The Social Security trustees report, released earlier this year, projects that the combined trust funds for retirement and disability will be depleted in 2034..
Tipirneni says we face a tough set of choices: either raise the retirement age or impose new taxes to keep the system solvent. She opposes raising the retirement age and instead supports “slight bumps” in the payroll tax and the amount of earned income that can be taxed for Social Security.
“It’s not like you like you can snap your fingers and magically save Social Security. … I believe it could be a combination of the two. You could have a slight bump in the payroll tax and a slight bump in raising the limit because right now, that limit on what you can tax for Social Security is around $128,000 so you’re talking billions of dollars untaxed as far as not contributing to our Social Security fund.”
Lesko said we should cut down on fraud and grow the economy and beyond that didn’t offer any proposal to shore up Social Security. She says she opposes tax increases and doesn’t know if she would raise the retirement age.
“It’s something that I would have to study and meet with all the stakeholders and that type of thing. … Until I would really dig into that and let’s face it. I’m what, five months in Congress? Do you think I’m going to be the lead person to take on Social Security and Medicare?”
Lesko will do whatever the GOP House Freedom Caucus tells her to do. Thinking is hard.
This interview fail follows a recent scandal in which the Lesko campaign went full Roger Stone GOP ratfucking dirty tricks by posting “fake doctor” signs next to Dr. Tipirneni’s campaign signs. Ethics smethics!
The Lesko campaign has since agreed to take down the false signs, only after getting caught red-handed.
The Republic‘s E.J. Montini lit up Lesko for it in a pair of opinions. Hiral Tipirneni is a doctor and Debbie Lesko is a fake:
Dr. Hiral Tipirneni is an actual medical doctor, in spite of the insipid signs being posted next to Tipirneni’s campaign signs by Republican Debbie Lesko.
Lesko currently represents Arizona’s 8th Congressional district, which includes much of the north and west portions of the Valley, like Sun City, Sun City West, New River, Goodyear, Peoria, Luke Air Force Base and more.
* * *
[T]he incumbent and her party must be spooked by the support Dr. Tipirneni has been receiving; otherwise, why the sleazy campaign antics?
Unless, perhaps, it just comes naturally.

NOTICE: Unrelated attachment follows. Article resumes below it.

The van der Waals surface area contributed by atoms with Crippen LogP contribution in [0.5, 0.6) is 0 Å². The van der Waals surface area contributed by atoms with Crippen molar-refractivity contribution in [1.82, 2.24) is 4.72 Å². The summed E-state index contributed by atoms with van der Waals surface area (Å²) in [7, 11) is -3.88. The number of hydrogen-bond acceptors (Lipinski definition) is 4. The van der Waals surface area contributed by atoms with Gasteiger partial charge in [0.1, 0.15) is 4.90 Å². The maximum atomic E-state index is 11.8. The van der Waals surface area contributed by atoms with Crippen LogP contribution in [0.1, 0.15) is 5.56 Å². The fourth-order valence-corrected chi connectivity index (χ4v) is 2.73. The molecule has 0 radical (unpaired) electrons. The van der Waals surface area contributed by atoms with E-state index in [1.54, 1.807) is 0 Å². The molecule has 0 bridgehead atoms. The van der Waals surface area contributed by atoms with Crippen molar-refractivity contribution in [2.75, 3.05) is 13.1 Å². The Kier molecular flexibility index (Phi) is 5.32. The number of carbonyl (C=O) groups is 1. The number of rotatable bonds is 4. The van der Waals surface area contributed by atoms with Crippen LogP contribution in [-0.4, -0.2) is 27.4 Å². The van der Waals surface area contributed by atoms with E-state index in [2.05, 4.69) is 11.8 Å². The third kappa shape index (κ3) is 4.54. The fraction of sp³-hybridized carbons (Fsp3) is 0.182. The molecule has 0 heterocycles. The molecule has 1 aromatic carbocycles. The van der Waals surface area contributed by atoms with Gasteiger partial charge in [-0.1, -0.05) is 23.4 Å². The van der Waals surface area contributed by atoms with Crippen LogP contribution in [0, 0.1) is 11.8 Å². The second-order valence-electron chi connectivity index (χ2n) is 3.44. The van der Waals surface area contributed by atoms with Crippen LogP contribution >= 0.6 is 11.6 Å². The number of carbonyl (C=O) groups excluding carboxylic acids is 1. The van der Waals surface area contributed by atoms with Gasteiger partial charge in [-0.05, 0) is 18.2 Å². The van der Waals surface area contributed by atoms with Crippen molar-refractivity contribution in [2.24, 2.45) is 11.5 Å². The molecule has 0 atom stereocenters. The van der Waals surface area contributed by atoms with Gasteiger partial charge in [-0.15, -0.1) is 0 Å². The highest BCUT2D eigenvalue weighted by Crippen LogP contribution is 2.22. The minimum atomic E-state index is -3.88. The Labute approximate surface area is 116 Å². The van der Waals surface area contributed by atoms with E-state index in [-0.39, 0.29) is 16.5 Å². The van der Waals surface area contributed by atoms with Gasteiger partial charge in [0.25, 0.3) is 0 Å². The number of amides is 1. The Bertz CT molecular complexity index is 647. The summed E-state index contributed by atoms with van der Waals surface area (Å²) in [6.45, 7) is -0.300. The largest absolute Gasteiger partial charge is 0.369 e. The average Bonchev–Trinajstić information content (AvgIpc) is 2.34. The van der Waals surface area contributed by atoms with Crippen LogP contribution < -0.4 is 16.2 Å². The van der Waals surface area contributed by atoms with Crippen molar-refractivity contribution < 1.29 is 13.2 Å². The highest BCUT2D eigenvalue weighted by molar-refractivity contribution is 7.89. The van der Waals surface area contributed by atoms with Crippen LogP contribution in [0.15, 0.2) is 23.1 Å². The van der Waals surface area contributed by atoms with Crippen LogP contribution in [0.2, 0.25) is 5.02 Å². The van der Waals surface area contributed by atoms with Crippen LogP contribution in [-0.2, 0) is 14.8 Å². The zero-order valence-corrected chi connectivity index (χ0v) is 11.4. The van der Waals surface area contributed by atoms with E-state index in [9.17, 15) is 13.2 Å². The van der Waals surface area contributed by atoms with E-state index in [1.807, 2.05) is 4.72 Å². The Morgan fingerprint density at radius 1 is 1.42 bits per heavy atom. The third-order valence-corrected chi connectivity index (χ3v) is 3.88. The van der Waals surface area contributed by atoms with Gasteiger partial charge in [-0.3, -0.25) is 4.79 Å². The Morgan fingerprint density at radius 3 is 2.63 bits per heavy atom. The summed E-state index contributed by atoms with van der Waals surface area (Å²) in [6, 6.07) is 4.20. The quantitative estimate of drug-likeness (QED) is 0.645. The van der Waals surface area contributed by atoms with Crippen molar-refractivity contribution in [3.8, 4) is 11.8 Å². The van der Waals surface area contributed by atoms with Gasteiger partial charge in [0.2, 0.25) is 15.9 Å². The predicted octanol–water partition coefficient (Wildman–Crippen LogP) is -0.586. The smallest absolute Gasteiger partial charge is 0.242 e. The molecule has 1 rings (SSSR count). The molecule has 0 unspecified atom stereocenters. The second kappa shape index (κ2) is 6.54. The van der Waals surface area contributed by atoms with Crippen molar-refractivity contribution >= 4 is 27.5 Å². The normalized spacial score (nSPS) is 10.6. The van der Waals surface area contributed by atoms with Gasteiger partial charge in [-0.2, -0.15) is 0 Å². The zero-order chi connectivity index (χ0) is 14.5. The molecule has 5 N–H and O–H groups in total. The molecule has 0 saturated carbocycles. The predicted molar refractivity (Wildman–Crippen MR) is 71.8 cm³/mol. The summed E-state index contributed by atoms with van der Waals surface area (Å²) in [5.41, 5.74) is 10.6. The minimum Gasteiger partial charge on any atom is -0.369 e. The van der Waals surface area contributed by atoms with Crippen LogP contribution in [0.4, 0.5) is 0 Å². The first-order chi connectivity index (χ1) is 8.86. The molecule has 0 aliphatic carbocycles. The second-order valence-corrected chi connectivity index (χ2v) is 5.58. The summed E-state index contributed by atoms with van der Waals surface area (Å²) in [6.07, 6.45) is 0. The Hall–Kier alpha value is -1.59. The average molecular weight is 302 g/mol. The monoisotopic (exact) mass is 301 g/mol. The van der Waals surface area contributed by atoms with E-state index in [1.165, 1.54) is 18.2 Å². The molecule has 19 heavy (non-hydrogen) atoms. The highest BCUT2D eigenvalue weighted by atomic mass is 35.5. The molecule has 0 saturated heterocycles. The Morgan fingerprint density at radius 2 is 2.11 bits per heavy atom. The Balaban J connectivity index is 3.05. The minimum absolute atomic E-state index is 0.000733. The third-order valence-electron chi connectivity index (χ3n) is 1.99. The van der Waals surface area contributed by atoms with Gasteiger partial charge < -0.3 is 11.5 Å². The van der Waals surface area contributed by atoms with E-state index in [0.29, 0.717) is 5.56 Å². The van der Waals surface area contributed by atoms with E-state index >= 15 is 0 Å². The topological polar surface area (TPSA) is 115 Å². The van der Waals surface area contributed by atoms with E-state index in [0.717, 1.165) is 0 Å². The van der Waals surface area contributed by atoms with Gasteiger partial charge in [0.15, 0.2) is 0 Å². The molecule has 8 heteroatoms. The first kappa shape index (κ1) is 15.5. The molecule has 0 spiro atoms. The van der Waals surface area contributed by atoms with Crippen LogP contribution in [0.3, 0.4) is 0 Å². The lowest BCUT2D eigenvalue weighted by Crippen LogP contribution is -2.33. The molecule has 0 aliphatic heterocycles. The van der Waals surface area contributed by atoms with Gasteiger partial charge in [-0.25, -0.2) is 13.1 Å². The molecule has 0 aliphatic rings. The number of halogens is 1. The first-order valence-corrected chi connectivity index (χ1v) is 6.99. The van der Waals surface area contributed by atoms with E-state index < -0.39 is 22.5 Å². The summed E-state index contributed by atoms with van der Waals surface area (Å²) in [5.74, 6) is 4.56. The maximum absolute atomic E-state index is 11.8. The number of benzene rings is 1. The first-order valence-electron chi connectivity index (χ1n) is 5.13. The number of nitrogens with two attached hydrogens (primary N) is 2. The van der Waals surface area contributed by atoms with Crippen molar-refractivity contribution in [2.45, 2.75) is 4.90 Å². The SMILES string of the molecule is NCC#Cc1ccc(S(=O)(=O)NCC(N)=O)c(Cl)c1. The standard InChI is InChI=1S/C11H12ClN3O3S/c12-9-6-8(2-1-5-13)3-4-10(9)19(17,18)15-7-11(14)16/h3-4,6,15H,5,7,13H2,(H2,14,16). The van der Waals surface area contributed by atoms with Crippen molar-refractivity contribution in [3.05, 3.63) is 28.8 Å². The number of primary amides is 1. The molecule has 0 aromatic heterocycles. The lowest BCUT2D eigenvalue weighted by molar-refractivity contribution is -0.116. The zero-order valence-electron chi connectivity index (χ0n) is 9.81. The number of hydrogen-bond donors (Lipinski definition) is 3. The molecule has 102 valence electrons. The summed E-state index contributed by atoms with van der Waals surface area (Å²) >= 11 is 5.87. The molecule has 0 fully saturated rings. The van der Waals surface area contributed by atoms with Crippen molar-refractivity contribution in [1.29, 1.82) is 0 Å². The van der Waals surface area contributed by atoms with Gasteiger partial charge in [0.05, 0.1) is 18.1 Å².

* * *
Because there is an R after her name, Lesko manages to convince good people to vote against their own best interests, yet has the nerve to call Tipirneni a “fake doctor.”
And in a second opinion (kudos on the caption btw), Doctors diagnose Debbie Lesko as a sleaze:
You know a politician is having a bad day when she gets blasted by a political action committee that … endorsed her?
Welcome to the world of Republican Rep. Debbie Lesko.
The physicians that make up the Arizona Medical Political Action Committee (ARMPAC) on Saturday diagnosed Lesko as a sleaze.
Lesko’s campaign had been trolling the campaign signs of Democrat Dr. Hiral Tipirneni and placing next to them signs reading “fake doctor.”
Which is a lie.
While no longer seeing patients, Tipirneni has a medical degree and maintains a license.
The physicians’ PAC that endorsed Lesko agrees and told Lesko as much, then released a statement reading in part:
We conveyed to the Lesko team ArMPAC’s (Arizona Medical Political Action Committee) position that despite the fact that Dr. Tipirneni is not currently treating patients, it does not make her any less of a real doctor of medicine.
Lesko, in turn, agreed to take down the falsely worded campaign signs.
It’s a little late, of course, like giving someone a vaccine after they’ve already got the flu.
Then again, in politics there is no inoculation for dishonesty.
C’mon CD 8 voters! You have a clear choice of a far superior candidate to represent you in Congress. Put aside the mindless GOP tribalism and vote for the more qualified and superior candidate. Don’t you deserve better than the dimwitted and unethical Debbie Lesko?